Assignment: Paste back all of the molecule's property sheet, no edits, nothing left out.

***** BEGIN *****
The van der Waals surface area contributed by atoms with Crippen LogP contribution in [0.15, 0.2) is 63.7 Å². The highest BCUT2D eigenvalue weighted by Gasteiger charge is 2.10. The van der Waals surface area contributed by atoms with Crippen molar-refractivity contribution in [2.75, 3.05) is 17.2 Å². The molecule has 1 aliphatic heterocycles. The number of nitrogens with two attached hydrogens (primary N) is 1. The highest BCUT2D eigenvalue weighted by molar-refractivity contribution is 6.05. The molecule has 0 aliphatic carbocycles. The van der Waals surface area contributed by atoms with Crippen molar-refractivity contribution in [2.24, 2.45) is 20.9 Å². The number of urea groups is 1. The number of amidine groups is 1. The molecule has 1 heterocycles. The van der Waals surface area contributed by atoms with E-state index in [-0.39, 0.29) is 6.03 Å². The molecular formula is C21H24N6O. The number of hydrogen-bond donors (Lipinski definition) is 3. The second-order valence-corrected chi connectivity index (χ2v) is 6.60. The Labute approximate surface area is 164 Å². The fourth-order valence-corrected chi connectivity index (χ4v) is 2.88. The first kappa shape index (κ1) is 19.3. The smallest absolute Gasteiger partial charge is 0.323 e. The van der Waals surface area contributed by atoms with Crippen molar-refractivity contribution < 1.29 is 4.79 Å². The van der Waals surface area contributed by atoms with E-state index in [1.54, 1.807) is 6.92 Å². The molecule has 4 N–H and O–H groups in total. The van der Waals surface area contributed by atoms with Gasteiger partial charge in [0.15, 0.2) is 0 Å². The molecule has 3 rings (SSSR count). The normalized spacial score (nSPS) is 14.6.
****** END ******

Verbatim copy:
The van der Waals surface area contributed by atoms with Crippen LogP contribution in [0.15, 0.2) is 63.7 Å². The highest BCUT2D eigenvalue weighted by Gasteiger charge is 2.10. The van der Waals surface area contributed by atoms with Crippen molar-refractivity contribution in [2.75, 3.05) is 17.2 Å². The molecule has 1 aliphatic heterocycles. The number of nitrogens with two attached hydrogens (primary N) is 1. The highest BCUT2D eigenvalue weighted by molar-refractivity contribution is 6.05. The molecule has 0 aliphatic carbocycles. The van der Waals surface area contributed by atoms with Crippen molar-refractivity contribution in [2.24, 2.45) is 20.9 Å². The number of urea groups is 1. The number of amidine groups is 1. The molecule has 1 heterocycles. The van der Waals surface area contributed by atoms with E-state index in [-0.39, 0.29) is 6.03 Å². The molecular formula is C21H24N6O. The number of hydrogen-bond donors (Lipinski definition) is 3. The second-order valence-corrected chi connectivity index (χ2v) is 6.60. The Labute approximate surface area is 164 Å². The fourth-order valence-corrected chi connectivity index (χ4v) is 2.88. The first kappa shape index (κ1) is 19.3. The smallest absolute Gasteiger partial charge is 0.323 e. The van der Waals surface area contributed by atoms with Crippen molar-refractivity contribution < 1.29 is 4.79 Å². The van der Waals surface area contributed by atoms with E-state index in [1.54, 1.807) is 6.92 Å². The molecule has 4 N–H and O–H groups in total. The van der Waals surface area contributed by atoms with Gasteiger partial charge in [0.15, 0.2) is 0 Å². The molecule has 3 rings (SSSR count). The normalized spacial score (nSPS) is 14.6.